If you are responsible for delivering a product that works and doing it on time, you have a monster inside. It starts as a small feeling in the pit of your stomach, but this menacing character can quickly take over and as deadlines approach, Dr. No is unleashed and this evil doctor cannot be controlled.
There is a tension between people who dream up product on paper and people who build product for reals for reals…I have had to work through this tension with every product team from sneakers to mix tapes to video games and iPhone apps…the creators keep asking for more and the builders say no louder and louder and if not managed effectively this split causes you to loose the valuable collaboration between disciplines and the creative solutions that come out of great engineering teams.
If your engineering lead has become Dr. No, you may have a culture that treats engineering as a resource to be consumed, as executors who can never work fast enough or hard enough to deliver for everyone else. Can you hear it in your product meetings? No…silent behind a blank look. No…wrapped in rolled eyes or a shrug. No…articulated with a frustrated shake of the head. No…slicing through a suggested change before it can be considered. NO…cutting off the thought before it is complete.
You are the CEO. It is your f’ing fault. It Sucks for everyone. You have to fix it.
At my game company, I was responsible for product and Dr. No was in the house as soon as we started writing code and it was my fault. I had spent 6 years managing design and development at a sneaker company. The process of game design was similar, but building a digital product was totally different than working with leather and molded rubber. I knew what I wanted built but I didn’t understand how our product was built and didn’t get why some “big” changes were easy and some “small” changes were impossible. I started to think it was a personnel issue and that I needed a more creative/open minded and hard working CTO/engineering team.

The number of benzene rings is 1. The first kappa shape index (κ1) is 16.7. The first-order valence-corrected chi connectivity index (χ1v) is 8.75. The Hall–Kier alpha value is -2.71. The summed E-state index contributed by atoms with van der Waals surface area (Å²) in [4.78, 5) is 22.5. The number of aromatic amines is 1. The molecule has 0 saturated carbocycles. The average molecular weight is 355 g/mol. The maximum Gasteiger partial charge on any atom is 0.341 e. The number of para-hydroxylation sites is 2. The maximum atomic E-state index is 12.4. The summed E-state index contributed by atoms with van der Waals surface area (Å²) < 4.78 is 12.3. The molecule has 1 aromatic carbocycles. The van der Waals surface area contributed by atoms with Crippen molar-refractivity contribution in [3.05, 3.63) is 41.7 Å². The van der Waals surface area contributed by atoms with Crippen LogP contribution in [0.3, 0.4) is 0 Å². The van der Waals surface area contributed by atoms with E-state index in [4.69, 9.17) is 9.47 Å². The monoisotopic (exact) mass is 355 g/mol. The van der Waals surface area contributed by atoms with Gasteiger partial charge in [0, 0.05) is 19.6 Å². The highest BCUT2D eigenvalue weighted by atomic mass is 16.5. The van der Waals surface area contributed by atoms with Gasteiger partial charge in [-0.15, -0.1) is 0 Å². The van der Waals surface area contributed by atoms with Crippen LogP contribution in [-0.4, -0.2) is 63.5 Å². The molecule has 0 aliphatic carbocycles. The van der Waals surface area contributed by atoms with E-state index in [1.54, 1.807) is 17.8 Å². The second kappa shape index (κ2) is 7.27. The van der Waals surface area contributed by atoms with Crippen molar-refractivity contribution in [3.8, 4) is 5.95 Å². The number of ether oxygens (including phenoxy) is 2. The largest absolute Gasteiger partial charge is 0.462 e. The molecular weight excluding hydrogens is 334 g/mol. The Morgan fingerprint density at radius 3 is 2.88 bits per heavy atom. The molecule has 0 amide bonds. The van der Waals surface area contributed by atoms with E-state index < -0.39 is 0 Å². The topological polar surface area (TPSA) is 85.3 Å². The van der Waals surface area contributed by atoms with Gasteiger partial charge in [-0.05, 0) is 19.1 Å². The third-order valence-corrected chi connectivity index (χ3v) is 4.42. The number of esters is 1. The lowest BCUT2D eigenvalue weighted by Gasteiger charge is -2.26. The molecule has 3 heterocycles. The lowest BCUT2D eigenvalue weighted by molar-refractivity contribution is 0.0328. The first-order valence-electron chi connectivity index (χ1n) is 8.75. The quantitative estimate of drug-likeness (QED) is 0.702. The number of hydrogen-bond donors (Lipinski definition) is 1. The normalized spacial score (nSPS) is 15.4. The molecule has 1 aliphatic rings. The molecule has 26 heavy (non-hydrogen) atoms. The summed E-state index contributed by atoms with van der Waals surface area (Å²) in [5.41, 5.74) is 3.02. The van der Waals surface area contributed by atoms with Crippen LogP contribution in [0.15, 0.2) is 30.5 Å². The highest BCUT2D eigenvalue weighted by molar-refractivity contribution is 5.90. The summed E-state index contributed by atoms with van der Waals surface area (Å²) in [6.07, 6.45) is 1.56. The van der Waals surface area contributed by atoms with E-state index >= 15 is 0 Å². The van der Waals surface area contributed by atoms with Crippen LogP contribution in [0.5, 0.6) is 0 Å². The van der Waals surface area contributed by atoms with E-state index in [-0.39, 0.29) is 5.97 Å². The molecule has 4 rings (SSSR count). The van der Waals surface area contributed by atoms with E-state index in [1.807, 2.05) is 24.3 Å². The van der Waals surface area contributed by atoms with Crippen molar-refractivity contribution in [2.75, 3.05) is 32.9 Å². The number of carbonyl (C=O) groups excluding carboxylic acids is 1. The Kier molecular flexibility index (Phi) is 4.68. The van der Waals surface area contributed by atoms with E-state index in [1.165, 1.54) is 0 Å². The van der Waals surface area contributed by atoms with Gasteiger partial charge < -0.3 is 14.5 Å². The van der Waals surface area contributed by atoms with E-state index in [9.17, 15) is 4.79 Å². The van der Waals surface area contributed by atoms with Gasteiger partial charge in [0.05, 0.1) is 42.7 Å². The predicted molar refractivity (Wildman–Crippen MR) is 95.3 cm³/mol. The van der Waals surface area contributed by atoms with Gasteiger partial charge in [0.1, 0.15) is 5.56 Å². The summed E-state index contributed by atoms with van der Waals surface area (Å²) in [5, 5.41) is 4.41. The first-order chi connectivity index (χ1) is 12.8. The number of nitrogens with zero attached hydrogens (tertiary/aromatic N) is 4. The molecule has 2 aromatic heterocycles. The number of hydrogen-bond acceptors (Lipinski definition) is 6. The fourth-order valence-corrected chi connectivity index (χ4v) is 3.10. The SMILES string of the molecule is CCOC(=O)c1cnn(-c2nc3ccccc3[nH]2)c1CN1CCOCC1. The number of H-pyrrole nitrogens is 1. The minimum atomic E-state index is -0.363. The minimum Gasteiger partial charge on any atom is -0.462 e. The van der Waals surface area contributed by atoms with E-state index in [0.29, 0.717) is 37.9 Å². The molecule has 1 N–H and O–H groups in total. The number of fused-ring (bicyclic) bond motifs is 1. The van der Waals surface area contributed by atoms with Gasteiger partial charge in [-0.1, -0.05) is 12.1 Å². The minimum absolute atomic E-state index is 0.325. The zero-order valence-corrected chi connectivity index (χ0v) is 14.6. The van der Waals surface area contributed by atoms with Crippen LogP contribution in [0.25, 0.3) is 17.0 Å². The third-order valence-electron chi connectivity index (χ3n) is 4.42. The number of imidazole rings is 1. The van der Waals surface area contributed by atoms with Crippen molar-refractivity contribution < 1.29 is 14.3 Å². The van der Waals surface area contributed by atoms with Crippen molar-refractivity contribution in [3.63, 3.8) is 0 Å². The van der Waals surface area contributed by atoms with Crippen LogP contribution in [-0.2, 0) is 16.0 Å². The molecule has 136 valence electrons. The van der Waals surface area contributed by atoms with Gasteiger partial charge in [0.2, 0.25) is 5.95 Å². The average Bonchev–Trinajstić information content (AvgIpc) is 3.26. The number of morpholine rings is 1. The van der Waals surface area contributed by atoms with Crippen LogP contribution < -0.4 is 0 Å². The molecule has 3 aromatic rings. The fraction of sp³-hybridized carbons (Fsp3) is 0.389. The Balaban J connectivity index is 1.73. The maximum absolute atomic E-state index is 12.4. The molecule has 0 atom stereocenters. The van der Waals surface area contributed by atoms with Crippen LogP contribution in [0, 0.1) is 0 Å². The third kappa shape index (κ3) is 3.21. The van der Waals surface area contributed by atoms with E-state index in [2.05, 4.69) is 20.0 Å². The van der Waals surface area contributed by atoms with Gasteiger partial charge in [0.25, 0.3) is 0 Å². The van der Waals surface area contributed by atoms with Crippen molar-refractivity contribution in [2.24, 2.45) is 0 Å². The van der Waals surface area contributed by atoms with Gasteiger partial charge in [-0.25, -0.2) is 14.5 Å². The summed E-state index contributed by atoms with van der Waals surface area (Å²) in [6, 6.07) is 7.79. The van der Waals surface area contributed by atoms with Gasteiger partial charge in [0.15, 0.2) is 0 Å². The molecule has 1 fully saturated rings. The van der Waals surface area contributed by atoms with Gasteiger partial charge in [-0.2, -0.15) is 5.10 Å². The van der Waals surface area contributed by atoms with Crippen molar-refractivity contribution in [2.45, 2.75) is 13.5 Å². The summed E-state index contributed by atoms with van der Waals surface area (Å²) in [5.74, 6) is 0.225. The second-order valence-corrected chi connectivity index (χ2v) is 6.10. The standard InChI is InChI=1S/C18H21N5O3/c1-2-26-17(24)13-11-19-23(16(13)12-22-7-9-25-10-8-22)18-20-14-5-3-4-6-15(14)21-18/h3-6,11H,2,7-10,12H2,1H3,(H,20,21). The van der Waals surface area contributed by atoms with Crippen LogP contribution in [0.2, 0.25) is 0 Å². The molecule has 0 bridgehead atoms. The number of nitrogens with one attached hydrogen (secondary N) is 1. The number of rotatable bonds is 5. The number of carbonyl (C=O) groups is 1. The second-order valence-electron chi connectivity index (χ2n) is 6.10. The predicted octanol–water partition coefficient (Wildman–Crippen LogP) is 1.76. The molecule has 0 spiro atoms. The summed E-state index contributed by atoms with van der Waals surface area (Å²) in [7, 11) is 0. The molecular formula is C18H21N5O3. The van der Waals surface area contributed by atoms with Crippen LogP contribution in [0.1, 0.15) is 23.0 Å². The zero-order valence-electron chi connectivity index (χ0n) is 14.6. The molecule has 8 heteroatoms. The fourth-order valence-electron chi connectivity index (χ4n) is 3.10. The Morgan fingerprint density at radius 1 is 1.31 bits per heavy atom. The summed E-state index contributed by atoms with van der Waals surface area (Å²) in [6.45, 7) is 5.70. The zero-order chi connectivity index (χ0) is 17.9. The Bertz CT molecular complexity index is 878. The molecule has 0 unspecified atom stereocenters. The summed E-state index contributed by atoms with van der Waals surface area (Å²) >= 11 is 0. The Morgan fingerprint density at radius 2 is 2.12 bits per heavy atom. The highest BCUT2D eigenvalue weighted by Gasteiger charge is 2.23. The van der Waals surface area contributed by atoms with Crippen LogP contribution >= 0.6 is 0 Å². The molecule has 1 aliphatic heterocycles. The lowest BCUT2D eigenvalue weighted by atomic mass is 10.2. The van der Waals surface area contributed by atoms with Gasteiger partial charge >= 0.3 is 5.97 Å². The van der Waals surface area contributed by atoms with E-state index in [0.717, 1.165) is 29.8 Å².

Turned out I just needed to learn some basic logic about our product architecture and incorporate these constraints into my thinking. Also, once I started trying to learn, started listening to the reasons why some of my requested features were crazy, the engineers started listening to me and identifying the goal that lay under the feature request — adn finding awesome ways to achieve the goal without derailing the entire product process.
It was a communication issue and I had to own it so the two sides of product creation could stop speaking past each other in different languages based on different assumed priorities and different work flows and processes.
I worked with my team and we adopted some simple rules that really helped.
- We started every product change or feature request with a statement of the goal. Before any work was done, we got to agreement on the goal.This put everyone on the same side, trying to find a solution leveraging their expertise/knowledge
- We moved from a culture of “no” (engineering saying no to requests and design saying no to new ideas for product coming out of engineering) to a culture of “why?” that focused the whole team on understanding an approach and collaborating to remove blocks in the process and to understand the trade offs that have to be made as resources are allocated and deadlines approach.
The head butting didn’t stop, but it got down to a healthy level. People learned from each other and made each other better. Designers worked within the constraints of what could be done and engineers found ways to deliver product that met the designers’ goals.
I don’t think designers and other product creators need to be able to code, but they need to understand the engineering process enough to consider it as they design. Engineers do not need to “get design” or be UI/UX experts, but they need to internalize a view of the end user as interpreted by the product/design team.
For some more on this with specific tactics for designers and engineers, see this piece on designstaff.org